Goodbye kindergarten friends, hello classmates
– children’s well-being in the transition from kindergarten to school
By Hanne Værum Sørensen
Based on a case study, where the empirical methods are observations, interviews and dialogues with children, parents and professionals, this article focuses on how four children strive to develop their identity as a schoolchild in a community with other schoolchildren and how professionals collaborate with parents during children starting at school. The central concepts are transition and well-being, analysed from a cultural-historical approach. Two themes relate to children’s well-being in the transition to school. Firstly, it is the child’s ability to understand and meet the demands at school, and secondly, it is the child’s experience of cohesion and participation in the community with other children.
Can the Nest collaboration support an inclusive school culture?
By Dorthe Lau and Toke Lund-Laursen
The article is based on a research project conducted in the Programme for children’s well-being in and across daycare, school and home (B-step) at the Research Centre for Pedagogy and Education, VIA University College, from 2020-2022. The project was based on the following overarching questions: Can the Nest collaboration support an inclusive school culture? The context is Beder School, which, in 2021, formed a preschool class with Nest for the first time.
This article focuses on the extent to which the Nest collaboration has supported children’s communities, relationships and well-being, including management’s role in working with PPR. The project’s methods are predominantly qualitative and based on ethnographic fieldwork with participant observation, interviews/focus group interviews with parents, pedagogues and teachers, interviews and focus group interviews with children. Furthermore, we have used a questionnaire to obtain additional knowledge about the children’s well-being. In addition, interviews were conducted with management and PPR, including participation in development meetings between management and PPR and evaluation meetings with PPR.
We need each other
– When a shared understanding of well-being becomes necessary for the survival of a local area
By Lise Jönsson Koumaditis
Drawing on fieldwork, design anthropology, Richard Jenkins’ concept of social identity and Etienne Wenger’s theory of communities of practice, this article presents the understanding of well-being in Engstrup, a small community in
the Northern part of Denmark. The article shows how and why heads, teachers, pedagogues, social workers, parents, local organisations, etc., have a shared understanding of well-being as a matter of participation, ‘community’ and ‘closeness’, and it is argued that this stems from the interplay between people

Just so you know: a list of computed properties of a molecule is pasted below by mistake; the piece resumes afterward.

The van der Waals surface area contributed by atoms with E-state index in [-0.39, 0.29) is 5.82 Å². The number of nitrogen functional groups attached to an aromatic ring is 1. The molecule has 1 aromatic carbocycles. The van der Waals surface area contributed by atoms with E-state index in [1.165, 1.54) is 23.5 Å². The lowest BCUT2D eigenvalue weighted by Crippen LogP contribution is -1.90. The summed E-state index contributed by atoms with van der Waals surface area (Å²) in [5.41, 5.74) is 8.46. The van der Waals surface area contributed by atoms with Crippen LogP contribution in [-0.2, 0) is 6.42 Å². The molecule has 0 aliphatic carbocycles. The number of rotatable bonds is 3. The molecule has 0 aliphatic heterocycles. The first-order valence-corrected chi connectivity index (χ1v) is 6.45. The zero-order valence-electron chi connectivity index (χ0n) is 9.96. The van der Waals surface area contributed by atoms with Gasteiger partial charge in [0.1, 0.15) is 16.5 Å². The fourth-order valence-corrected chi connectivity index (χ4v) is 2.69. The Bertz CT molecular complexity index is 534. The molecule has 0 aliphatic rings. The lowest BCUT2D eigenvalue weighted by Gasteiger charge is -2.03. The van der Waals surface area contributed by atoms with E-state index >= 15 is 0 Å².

and Engstrup’s history. In 2007, due to local government reforms in Denmark, four villages were united in Engstrup, which meant significant structural changes since schools, for example, were closed down, but also emotionally, as Engstrup was now seen as a whole. The article shows how people came up with new ways to live instead of defeat. By establishing a new ‘we’, they share an understandings of well-being and can pool their resources together and preserve identity in a new larger municipal context. The article gives insights into and conclusions about understanding of well-being and community formation that may inspire profes- sionals’ pedagogical and social work.
Is well-being a deceitful concept?
– a study of professionals’ everyday understandings of well-being
By Camilla Armstrong Gjedde
In recent years, children’s well-being has received increased attention in public policy in Denmark and internationally. However, well-being as a concept is defined and operationalised in many different ways, both in policy and in academic literature. Professionals interacting with children on a daily basis across different arenas such as home, daycare and school play a particularly crucial role in creating and ensuring children’s well-being. Therefore, based on 17 interviews with various professionals (i.e., kindergarten teachers, teachers and social workers), this article explores how well-being is actually understood and applied in practice, identifying both patterns and contradictions in the professionals’ use of the concept. Based on the observation that the concept is equally multifaceted in practice as it is in policy and research, it is discussed whether well-being is actually a deceitful concept when applied amongst professionals in their daily practice.
Situated well-being in the school’s academic communities
By Merete Munkholm, Else Skibsted and Henriette Blomgren
This article approaches an understanding of well-being in a situated perspective that brings well-being close to the school context. The article is based on empirical analyses from a research project that aims to nuance the concept of well-being through children’s opportunities to participate in the learning communities of school life. We argue that children’s well-being is closely related to their opportunities to be legitimate participants in meaningful communities within different school subjects. The article points out how the school’s norms and standards within school subjects can, at times, seem so obvious that they obscure the view of well-being in different communities. Finally, we discuss the implications of a situated understanding of well-being in school.